We all possess qualities and have had experiences that defy the assumptions others have about us. We are stronger, smarter, wiser and more resilient than some people give us credit for. The woman below (my mom, my hero) grew up to have six children, help family and friends cope with trauma, suffer great losses, start life over again at age 60, and much, much more. I guarantee you, she’s tougher than she looks.
Once, while vacuuming, she found a rhinestone brooch she’d left on the kitchen counter after a dinner out the night before. She pinned it onto her sweatshirt, planning to put it back in her jewelry chest on the next trip upstairs. But before she could get there, my aunt came by for an unexpected visit. My mom has a reputation for dressing nicely and loves her bling. So when my aunt saw rhinestones sparkling on Mom’s sweatshirt, her face lit up with surprise and delight. She thought she’d caught my mom in the ultimate bling fling! Mom got teased about it for decades.
Yet, this woman has mixed concrete and helped dig a well through rock hard blue clay. She’s not afraid of getting her hands dirty, sacrificing for her husband, children, friends, family and strangers in need. She is the embodiment of the words “class” and “lady,” but she’s no pushover. Now barely five feet tall and in her 80’s, she still serves as an example, a rudder and beacon for three generations of offspring, countless friends and far-flung family.
From her I have learned, we are not defined by our looks…
- the degrees we hold – or not
- the cars we drive or income we make
- how many times (if ever) our pictures are in the paper
- whether we make the list of “rising stars” or land in a “who’s who” book
- the schools our children attend or who we’re related to
- how many friends or followers we have on social media
- how quickly we “make rank”
People who shine from within don’t seek the spotlight. (Unknown)
Rather, the test is, do we…
- fulfill the promises we make
- refuse to give up on people we love
- hold ourselves to a higher standard in language, dress and courtesy towards others
- accept apologies from those who feel they’ve let us down
- listen, even though we disagree with someone’s position or opinion
- let go of grudges we’ve carried for years
- cut others slack, since we do not know what burdens they bear or struggles they face
- treat loved ones the same or better than strangers we’re trying to impress
- say “thank you” for gifts received, no matter how small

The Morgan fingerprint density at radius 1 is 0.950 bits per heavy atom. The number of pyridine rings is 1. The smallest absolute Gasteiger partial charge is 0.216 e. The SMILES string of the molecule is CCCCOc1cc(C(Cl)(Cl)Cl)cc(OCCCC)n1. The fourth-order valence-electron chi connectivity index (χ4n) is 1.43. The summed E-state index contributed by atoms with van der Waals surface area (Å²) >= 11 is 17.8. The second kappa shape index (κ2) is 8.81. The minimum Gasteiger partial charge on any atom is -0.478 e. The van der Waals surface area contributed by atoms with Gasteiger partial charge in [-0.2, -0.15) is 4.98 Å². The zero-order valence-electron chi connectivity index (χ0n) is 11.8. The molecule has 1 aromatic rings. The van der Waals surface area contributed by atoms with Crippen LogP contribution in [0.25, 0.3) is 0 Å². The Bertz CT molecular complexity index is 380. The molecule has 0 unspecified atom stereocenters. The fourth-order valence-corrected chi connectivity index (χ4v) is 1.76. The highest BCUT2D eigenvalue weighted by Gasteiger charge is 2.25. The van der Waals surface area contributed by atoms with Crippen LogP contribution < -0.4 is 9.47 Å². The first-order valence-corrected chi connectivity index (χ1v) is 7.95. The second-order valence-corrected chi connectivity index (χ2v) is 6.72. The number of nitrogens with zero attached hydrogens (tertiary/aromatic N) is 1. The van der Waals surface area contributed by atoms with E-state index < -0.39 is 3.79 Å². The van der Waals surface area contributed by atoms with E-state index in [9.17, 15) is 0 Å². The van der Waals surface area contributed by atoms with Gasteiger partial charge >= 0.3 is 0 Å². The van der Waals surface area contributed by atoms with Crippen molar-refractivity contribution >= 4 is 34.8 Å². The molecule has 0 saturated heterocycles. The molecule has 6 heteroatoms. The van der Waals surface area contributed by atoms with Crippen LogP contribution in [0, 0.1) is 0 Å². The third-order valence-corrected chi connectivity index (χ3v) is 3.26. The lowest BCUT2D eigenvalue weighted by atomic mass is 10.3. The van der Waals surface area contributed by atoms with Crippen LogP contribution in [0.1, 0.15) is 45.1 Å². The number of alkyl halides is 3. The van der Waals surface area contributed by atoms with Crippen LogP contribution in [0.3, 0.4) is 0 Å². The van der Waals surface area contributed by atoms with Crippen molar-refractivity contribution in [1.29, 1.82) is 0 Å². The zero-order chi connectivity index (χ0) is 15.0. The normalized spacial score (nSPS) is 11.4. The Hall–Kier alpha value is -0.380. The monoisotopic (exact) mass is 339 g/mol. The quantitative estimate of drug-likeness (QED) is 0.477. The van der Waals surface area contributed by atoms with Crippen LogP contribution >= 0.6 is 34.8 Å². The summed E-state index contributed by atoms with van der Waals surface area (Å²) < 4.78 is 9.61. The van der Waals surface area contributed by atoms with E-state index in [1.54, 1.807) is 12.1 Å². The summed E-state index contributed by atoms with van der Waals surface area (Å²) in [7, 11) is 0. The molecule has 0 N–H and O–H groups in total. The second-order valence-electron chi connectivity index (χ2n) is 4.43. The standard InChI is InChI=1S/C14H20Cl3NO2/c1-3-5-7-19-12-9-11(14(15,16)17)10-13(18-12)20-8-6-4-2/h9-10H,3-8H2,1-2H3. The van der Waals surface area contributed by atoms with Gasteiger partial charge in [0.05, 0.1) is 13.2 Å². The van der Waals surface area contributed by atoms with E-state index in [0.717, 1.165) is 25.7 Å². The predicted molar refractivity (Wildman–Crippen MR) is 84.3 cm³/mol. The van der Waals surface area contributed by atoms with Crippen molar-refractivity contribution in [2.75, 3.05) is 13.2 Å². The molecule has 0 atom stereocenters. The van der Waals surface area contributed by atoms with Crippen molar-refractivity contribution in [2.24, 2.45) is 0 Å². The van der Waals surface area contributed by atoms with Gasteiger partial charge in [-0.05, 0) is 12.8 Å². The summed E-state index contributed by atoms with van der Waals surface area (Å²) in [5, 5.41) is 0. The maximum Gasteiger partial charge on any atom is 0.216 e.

- redirect the spotlight to shine on those who rarely get credit for their efforts
- refuse to engage in groupthink, strive to learn the backstory and think for themselves
Those are behaviors that make us an “influencer” – someone worth paying attention to. They also include:
The caretakers: the spouse, in-laws, children and siblings who care for loved ones with Alzheimers, cancer, MS, PTSD, depression, anxiety or other afflictions – for months, years, decades without knowing when, or if, things will ever get better. These people are saints in my book. They are stronger than they look.
The first-responders who crawl out of a safe, warm bed and don a uniform in the middle of the night to come to the aid of others. They protect, provide life-saving aid and comfort emotionally and physically broken victims of fire, flood, crime, abuse and neglect. Just like John Coffey in The Green Mile movie, they also absorb trauma, tragedy and human suffering, often to their own detriment.
The whistleblowers: people who lose jobs, homes, friends, family, careers and reputations because they dare to shed sunlight on a sensitive or embarrassing issue. They refuse to compromise their character, suffering smears, retaliation, broken relationships, emotional upheaval, financial devastation and destroyed lives. They wait years for the truth to come out, sometimes in vain. They do what they think is right and pay a price they may never recoup.
Wisdom belongs to those who dare to question their own assumptions, peer opinions, headlines and talking points. In their own quiet, determined way, they are more courageous than most.
Thus conscience does make cowards of us all. (Hamlet)
My mom’s nickname was Sassy Susie. It sums up the spirit, the spunk and the backbone of a woman who dares to do housework with a rhinestone brooch pinned to her sweatshirt. She goes about her business, doing what’s right, no matter what. She never seeks the spotlight and she’s much stronger than she looks. She is an influencer…
…as are you.